Think festival in Denmark and Roskilde is what comes to mind, right? Well, while that may be the best known of the Danish festivals, it’s not the only one. Far from it. Spot Festival in Denmark’s second city of Aarhus is currently in its 19th year. It’s a showcase of all things Danish with a smattering of other Nordic acts. There are five main areas being used for the festival with a music hall holding seven stages alone. There’s also an old train station and a club complex all within a couple of minutes’ walk from each other. The main stage area in the Scandinavian Congress Centre is a work of genius, however. Two giant stages side by side, so while an act plays on one the other gets set up/taken down.
It’s here that we catch the opening act of Friday’s line up in the shape of hard rockers Helhorse. Dedicating their set to recently-deceased Slayer guitarist Jeff Hanneman, this sextet waste no time kicking out the jams and blowing the ears off us. Blistering guitar solos and pounding drums pulverise us over the next half an hour, and by 4pm we are left in no doubt that this festival was not just going to be another synth-pop affair. Great stuff altogether.
After a bit of wandering around we take our place to the right of the main stage for Maria Apetri, better known as Fallulah. Taking to the stage with her band and sporting a rather fetching black and red floral dress she delivers a foot stomping version of ‘Dried-Out Cities’ from her latest album, Escapism, which peaked at number two in the Danish album charts. To say she’s got the dance moves down is the understatement of the year, and it comes as no big surprise to find out that she started her career as a dancer at a young age. The Duracell bunny comes to mind with her boundless energy and she really has got fine songs such as ‘Deserted Homes’ and ‘Superfishyality’ to back it all up. Her set is brilliant from start to finish and Irish promoters out there need to take note and sign her up for a show or festival over here, as this lady is set for much bigger things. One of the highlights of the entire weekend without a shadow of a doubt.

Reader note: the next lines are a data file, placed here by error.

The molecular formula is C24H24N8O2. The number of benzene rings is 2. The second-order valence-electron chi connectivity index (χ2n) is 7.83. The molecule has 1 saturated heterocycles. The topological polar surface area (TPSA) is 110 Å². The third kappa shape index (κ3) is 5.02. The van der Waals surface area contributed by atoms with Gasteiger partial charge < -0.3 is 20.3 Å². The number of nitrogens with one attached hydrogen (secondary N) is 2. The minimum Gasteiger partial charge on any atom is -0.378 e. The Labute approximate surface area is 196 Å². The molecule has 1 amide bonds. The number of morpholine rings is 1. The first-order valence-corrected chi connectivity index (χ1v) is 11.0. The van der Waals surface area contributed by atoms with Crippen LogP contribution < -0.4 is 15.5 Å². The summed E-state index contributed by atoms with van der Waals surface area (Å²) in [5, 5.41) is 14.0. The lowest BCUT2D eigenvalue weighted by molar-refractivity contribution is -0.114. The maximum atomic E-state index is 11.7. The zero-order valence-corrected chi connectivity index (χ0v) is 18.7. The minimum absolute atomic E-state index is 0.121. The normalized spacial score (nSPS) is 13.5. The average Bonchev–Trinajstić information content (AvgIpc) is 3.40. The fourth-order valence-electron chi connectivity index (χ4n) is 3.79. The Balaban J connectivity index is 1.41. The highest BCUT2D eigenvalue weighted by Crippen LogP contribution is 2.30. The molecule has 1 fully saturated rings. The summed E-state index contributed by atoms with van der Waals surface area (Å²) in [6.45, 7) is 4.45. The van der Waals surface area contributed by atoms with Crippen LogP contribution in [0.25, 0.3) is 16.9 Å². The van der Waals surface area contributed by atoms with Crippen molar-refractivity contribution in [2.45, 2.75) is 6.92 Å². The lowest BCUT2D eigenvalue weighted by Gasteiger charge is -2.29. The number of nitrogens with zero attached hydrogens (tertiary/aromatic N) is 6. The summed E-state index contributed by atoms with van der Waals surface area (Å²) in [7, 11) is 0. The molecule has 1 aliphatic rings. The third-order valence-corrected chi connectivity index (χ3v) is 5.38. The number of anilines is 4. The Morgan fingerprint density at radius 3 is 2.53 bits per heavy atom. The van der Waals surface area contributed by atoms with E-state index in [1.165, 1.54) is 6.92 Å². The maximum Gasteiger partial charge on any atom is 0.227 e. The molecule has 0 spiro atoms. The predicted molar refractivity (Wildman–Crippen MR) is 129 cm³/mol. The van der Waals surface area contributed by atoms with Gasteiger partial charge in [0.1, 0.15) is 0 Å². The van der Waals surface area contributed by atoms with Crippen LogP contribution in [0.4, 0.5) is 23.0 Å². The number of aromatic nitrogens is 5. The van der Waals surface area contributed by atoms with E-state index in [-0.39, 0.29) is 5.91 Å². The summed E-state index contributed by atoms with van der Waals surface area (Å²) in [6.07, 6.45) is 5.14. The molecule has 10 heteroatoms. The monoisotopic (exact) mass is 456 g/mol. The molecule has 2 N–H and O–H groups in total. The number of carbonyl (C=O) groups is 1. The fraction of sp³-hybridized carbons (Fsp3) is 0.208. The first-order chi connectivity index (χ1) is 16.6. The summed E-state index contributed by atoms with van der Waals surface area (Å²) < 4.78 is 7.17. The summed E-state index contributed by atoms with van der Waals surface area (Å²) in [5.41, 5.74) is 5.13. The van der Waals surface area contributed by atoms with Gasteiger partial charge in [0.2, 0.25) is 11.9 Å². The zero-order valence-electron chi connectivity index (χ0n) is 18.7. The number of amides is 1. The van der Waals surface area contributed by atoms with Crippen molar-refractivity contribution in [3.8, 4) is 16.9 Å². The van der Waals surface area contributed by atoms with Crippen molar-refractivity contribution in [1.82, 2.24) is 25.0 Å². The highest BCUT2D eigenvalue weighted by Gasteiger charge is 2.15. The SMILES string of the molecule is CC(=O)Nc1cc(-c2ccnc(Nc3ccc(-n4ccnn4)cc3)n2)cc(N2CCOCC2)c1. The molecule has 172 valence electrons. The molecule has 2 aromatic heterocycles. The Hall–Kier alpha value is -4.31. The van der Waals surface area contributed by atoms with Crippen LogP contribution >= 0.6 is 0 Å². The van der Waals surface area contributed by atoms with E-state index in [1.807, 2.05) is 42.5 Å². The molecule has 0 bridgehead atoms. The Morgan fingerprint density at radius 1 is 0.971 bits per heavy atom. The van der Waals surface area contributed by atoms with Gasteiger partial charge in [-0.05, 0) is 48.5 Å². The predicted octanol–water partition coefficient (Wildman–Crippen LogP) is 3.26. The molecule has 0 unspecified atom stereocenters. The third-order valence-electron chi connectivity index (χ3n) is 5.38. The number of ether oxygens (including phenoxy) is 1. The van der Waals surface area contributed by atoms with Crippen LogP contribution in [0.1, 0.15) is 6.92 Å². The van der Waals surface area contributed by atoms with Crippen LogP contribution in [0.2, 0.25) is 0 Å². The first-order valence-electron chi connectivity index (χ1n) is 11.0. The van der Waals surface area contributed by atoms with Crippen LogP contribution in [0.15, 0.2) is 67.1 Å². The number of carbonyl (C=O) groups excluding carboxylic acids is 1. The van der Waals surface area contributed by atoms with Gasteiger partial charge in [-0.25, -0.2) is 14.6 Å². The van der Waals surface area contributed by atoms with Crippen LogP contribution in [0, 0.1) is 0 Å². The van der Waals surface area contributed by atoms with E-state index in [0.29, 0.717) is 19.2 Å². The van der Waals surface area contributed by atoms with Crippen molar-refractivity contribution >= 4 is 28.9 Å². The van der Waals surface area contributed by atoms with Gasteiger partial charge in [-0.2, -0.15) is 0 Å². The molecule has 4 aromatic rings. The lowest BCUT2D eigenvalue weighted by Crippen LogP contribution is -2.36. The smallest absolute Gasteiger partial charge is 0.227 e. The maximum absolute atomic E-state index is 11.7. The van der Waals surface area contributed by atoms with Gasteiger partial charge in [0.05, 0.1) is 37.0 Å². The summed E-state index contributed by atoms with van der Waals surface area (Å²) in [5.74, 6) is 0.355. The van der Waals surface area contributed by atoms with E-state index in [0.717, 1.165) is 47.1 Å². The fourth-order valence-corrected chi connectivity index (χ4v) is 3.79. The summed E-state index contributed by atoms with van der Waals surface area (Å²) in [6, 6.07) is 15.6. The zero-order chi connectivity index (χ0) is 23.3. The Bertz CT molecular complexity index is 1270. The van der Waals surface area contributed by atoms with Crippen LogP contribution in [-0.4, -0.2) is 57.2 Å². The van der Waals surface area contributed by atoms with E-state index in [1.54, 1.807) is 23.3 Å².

Time then for a stroll over to the Voxhall venue to catch Icelandic act Bloodgroup. Well, technically they are three quarters Icelandic as gadget man and all-round musical genius, Janus Rasmussen is Faroese. Keytars and kaos pads are the order of the day here as female vocalist Sunna Margrét Þórisdóttir, dressed all in black, as are the rest of the band, trades vocal duties with Rasmussen to deliver a brilliant set of hook-driven electronic pop. Magnificent.